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Thursday, 9 June 1994
Page: 1560


Senator ALSTON (Deputy Leader of the Opposition) (9.43 a.m.) —I present the first report of the Senate Select Committee on Certain Aspects of Foreign Ownership Decisions in Relation to the Print Media, entitled Percentage Playersthe 1991 and 1993 Fairfax ownership decisions.

  Ordered that the report be printed.


Senator ALSTON —I move:

  That the Senate take note of the report.

The decisions of the Senate print media inquiry, as it is shortly known, are of profound importance to all those who are interested in freedom of the press, and all those who are interested in seeing that decisions that are supposed to be made in the national interest are in fact made in the national interest. What we have seen in this instance is a despicable example of how decisions that are supposed to be made in the national interest have in fact been made for party political advantage.

  The most interesting aspect, and what I think is absolutely significant about this whole inquiry, is that Conrad Black, having come clean about the basis on which he was required to do business in this country—in other words, he was simply wanting an increase in the level of foreign ownership, which is not something that is unique to Mr Black, but presumably to any other businessman—was told by Mr Keating that such an application would not be considered unless a guarantee was given of balanced coverage.

  We have waited long and hard to hear a credible explanation of the meaning of `balanced coverage'. Indeed, we have waited a very long time to hear whether the Prime Minister would resile from what he said in Seattle. The fact is he has not and no-one in this parliament, and indeed no-one in this country, would for a moment believe that `balanced coverage' meant anything other than balance his way. That is a classic example of the prostitution of the process. What should have happened here is that decisions should have been made in the national interest; they were not. Instead, they were made by way of a private arrangement, a secret deal that would never have seen the light of day had it not been for Mr Black's autobiographical frankness. As a result, the committee makes a number of important findings in relation to both the propriety of Mr Keating's actions and a reform of the process. I will give a classic example of hypocrisy in this whole exercise.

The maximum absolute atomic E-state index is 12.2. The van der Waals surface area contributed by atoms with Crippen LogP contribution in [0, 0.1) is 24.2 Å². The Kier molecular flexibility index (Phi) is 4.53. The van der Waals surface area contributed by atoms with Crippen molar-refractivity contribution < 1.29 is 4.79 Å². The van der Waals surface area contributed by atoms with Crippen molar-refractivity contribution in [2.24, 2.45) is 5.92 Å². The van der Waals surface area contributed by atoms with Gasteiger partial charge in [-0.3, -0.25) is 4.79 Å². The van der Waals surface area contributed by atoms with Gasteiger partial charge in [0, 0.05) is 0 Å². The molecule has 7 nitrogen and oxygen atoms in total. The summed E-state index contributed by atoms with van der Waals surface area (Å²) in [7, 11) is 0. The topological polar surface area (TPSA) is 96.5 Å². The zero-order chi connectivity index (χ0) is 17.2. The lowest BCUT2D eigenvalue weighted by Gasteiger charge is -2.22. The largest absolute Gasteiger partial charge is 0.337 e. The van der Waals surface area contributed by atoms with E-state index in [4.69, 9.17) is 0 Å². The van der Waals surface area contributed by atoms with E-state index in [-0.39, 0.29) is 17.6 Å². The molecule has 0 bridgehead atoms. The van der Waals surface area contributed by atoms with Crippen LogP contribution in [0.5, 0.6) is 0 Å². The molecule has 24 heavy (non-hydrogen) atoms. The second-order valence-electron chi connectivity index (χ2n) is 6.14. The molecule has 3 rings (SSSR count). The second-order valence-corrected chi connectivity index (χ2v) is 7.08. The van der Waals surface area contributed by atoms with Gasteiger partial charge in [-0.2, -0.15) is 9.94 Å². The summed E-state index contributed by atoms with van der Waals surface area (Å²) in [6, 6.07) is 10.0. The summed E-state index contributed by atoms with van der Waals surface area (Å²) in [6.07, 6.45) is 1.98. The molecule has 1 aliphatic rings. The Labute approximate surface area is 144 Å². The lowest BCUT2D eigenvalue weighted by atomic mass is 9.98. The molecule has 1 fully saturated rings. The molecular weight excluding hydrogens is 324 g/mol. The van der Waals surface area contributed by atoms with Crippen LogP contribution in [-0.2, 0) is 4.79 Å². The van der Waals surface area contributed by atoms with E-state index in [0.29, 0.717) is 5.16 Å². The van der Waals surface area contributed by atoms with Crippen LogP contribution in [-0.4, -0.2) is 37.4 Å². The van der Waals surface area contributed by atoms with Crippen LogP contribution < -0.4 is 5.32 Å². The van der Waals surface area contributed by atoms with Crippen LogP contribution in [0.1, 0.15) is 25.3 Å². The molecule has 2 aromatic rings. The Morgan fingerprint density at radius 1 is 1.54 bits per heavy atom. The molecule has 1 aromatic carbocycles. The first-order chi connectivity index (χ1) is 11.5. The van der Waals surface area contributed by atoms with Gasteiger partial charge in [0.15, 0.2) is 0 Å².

Senator Schacht —You rang Alan Kohler of the Melbourne Age.


Senator ALSTON —Senator Schacht was quite interested in my conversation with Alan Kohler. Remember all that? Senator Loosley actually approached Fairfax witnesses before they gave evidence, clearly with the purpose of coaching them to give evidence; in other words, classically interfering with the processes of the committee. He has never had the guts to come into this chamber and deny those matters, and I still challenge him to do that.

  The other outrageous hypocrisy in this whole exercise is that Mr Willis said some weeks ago that indeed the government would be looking at announcing changes to the FIRB process after the committee had reported. Senator Loosley went on Meet the Press and said that he and his colleagues on the committee had similarly taken the view that the current position was untenable. Yet, this hypocrite has the gall to say publicly on national television today—

  The ACTING DEPUTY PRESIDENT (Senator Zakharov)—Order! Senator Alston, I ask you to withdraw the term hypocrite.


Senator ALSTON —Does Senator Loosley take exception to that? I thought he would be proud of it.


The ACTING DEPUTY PRESIDENT —It is unparliamentary.


Senator ALSTON —I see, it is unparliamentary. All right, I will withdraw it. Let the facts speak for themselves: here is a person who says that all his own committee members are of the view that the FIRB process is not working. When we look at the minority report we find that it contains a number of specific recommendations from those members about how there ought to be greater transparency in the process and more consultation. And what do we find? We find that Senator Loosley goes on national television today and says what he said to us privately. We laughed so loudly that he could not take the heat in the kitchen and had to walk out.